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The portraits of American historical figures on  the wall as Cohan is climbing the stairs to see Roosevelt. The valet taking to Cohan about the Grand Old Flag. The scenes of flags in the parade.

How FDR talks about Irish American pride for their country waving the flag. George M. Cohan talking about how his father fought in the civil war and how he inherited that spirit from him.

I think if it opened with the parade scene it would be more of just the life of George M Cohan whereas with him talking with the President was more of inspiring Americans to be positive during the war.

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Describe how the scenes in today’s Daily Dose were designed to promote American values for audiences during World War II. Be specific. Refer to props, set design, settings, etc. in your answer.

In this opening sequence, we see American patriotism in its most overt form. Yes, we are set inside The White House. A place where the every-day American at the time could perhaps only ever dream of stepping foot into, and now they get a front-row seat through the magic of the movies. As such, we get an overly sentimentalised version of what could be inside - the line of presidential portraits leading up the staircase, the wonderfully friendly and well-dressed "butler" who also happens to be a person of colour. The clean, sturdy lines of the set decoration give us a feeling of security. Inside the Oval Office, we see portraits and sculptures of ships ("we've got the best navy in the world!") and there are flags on display - including Cohan wearing one on his chest. American vigor is depicted here in a sort of "through the ages, in all things" type of way - promoting a high morale in the present day.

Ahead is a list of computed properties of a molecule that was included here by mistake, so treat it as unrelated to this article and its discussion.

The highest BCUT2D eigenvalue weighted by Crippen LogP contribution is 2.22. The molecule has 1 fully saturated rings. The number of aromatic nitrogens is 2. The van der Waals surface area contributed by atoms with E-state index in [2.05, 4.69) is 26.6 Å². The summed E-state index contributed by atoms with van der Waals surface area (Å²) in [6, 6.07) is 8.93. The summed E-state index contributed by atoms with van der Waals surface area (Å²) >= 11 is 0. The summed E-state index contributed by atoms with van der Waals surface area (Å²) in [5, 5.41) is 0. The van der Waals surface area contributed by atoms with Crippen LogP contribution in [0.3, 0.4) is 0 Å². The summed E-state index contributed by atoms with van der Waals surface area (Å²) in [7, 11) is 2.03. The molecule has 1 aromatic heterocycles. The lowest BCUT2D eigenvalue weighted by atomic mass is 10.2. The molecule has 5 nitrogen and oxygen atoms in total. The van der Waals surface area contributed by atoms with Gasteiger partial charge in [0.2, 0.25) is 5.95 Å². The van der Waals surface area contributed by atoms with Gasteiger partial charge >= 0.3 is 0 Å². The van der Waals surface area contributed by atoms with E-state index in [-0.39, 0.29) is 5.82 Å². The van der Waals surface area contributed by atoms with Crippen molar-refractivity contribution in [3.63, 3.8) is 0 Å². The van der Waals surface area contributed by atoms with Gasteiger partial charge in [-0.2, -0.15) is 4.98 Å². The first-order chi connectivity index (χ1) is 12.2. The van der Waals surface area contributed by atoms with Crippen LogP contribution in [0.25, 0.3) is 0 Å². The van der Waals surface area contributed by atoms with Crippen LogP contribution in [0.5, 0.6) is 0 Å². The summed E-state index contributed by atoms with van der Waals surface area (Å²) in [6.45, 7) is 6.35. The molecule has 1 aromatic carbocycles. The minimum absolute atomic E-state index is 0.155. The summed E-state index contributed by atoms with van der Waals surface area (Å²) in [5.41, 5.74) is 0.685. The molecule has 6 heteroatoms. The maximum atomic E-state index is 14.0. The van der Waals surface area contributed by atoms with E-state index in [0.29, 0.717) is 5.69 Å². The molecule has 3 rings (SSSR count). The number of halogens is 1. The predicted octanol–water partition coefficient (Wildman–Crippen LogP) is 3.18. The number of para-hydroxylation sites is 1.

The 4th of July parade flashback sequence is no different. There are every-day folk on the streets happily waving their flags. Flags everywhere you look! As part of the parade, decorating shops and houses, and quite literally lining the street. Again, perhaps an overly sentimental representation of what a parade may actually look like, but all keeping with the promotion of loving liberty, loving the flag, loving the troops, and happily playing your part in the whole thing.

Listen carefully to the dialogue in these scenes. In what ways does the dialogue and/or the screenplay work to boost American morale? Quote specific lines of dialogue in your response.

The exchange between Cohan and FDR plays almost like a pep talk. Interestingly, before this exchange occurs we can draw connections between what the butler is saying and what is current to the political/cultural landscape of the early 40s. He is talking to Cohan about the tune "Grand Ol' Flag" from the "30 something years ago" play George Washington Jr. Of his experience with the song, Cohan quips, "It was a good ol' song in its day", to which the butler replies "yes, sir, it was, and it's just as good today as it ever was". Perhaps this dialogue is priming the audience to believe that America is also just as great today as it ever was - still the grand ol' nation of yore. 

When Cohan enters FDR's office, we are met with a big, booming, confident, and secure voice. We don't actually ever see FDR's face as the actor playing him is only ever filmed from behind. But this is perhaps a purposeful move. As the audience, we need only hear the inspiring voice of our leader to be called to action. The two joke for a moment about Cohan being a "better president" in I'd Rather be Right than he is, with Cohan responding to "remember it's a Republican newspaper" that wrote that (FDR was a Democrat, after all). Then we get into the more apparent overtones of community, coming together, and patriotism, even for one's adopted nation. A great example of this includes Cohan's line, "I was...a regular Yankee Doodle Dandy, always carrying a flag in a parade or following one", to which FDR responds that he "hopes he hasn't outgrown the habit" and this kind of love for one's country is something he has "always admired about Irish-Americans...you carry your love of country like a flag, right out in the open...it's a great quality".